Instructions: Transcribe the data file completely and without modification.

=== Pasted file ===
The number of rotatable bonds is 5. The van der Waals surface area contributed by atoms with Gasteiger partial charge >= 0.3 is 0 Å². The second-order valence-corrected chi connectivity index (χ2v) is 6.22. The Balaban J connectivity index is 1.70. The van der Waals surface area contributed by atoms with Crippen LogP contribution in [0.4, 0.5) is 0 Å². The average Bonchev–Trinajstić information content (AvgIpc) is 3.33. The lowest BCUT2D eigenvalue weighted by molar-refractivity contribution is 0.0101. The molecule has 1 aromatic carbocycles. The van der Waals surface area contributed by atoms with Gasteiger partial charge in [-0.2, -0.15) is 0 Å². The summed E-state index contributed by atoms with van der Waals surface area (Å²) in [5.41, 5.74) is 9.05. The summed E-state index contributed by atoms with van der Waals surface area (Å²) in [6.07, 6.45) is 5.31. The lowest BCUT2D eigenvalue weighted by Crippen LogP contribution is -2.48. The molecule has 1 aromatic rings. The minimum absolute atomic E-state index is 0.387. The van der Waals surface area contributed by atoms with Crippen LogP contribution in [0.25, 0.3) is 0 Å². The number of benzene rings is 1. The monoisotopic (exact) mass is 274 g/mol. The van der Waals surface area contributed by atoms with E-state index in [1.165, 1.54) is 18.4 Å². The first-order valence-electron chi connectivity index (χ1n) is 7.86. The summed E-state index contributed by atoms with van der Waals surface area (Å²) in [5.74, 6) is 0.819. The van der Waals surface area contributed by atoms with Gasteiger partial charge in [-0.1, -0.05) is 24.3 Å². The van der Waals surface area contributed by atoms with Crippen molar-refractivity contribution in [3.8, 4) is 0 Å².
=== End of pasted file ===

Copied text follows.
The number of rotatable bonds is 5. The van der Waals surface area contributed by atoms with Gasteiger partial charge >= 0.3 is 0 Å². The second-order valence-corrected chi connectivity index (χ2v) is 6.22. The Balaban J connectivity index is 1.70. The van der Waals surface area contributed by atoms with Crippen LogP contribution in [0.4, 0.5) is 0 Å². The average Bonchev–Trinajstić information content (AvgIpc) is 3.33. The lowest BCUT2D eigenvalue weighted by molar-refractivity contribution is 0.0101. The molecule has 1 aromatic carbocycles. The van der Waals surface area contributed by atoms with Gasteiger partial charge in [-0.2, -0.15) is 0 Å². The summed E-state index contributed by atoms with van der Waals surface area (Å²) in [5.41, 5.74) is 9.05. The summed E-state index contributed by atoms with van der Waals surface area (Å²) in [6.07, 6.45) is 5.31. The lowest BCUT2D eigenvalue weighted by Crippen LogP contribution is -2.48. The molecule has 1 aromatic rings. The minimum absolute atomic E-state index is 0.387. The van der Waals surface area contributed by atoms with Crippen LogP contribution in [0.25, 0.3) is 0 Å². The number of benzene rings is 1. The monoisotopic (exact) mass is 274 g/mol. The van der Waals surface area contributed by atoms with E-state index in [1.165, 1.54) is 18.4 Å². The first-order valence-electron chi connectivity index (χ1n) is 7.86. The summed E-state index contributed by atoms with van der Waals surface area (Å²) in [5.74, 6) is 0.819. The van der Waals surface area contributed by atoms with Gasteiger partial charge in [-0.1, -0.05) is 24.3 Å². The van der Waals surface area contributed by atoms with Crippen molar-refractivity contribution in [3.8, 4) is 0 Å².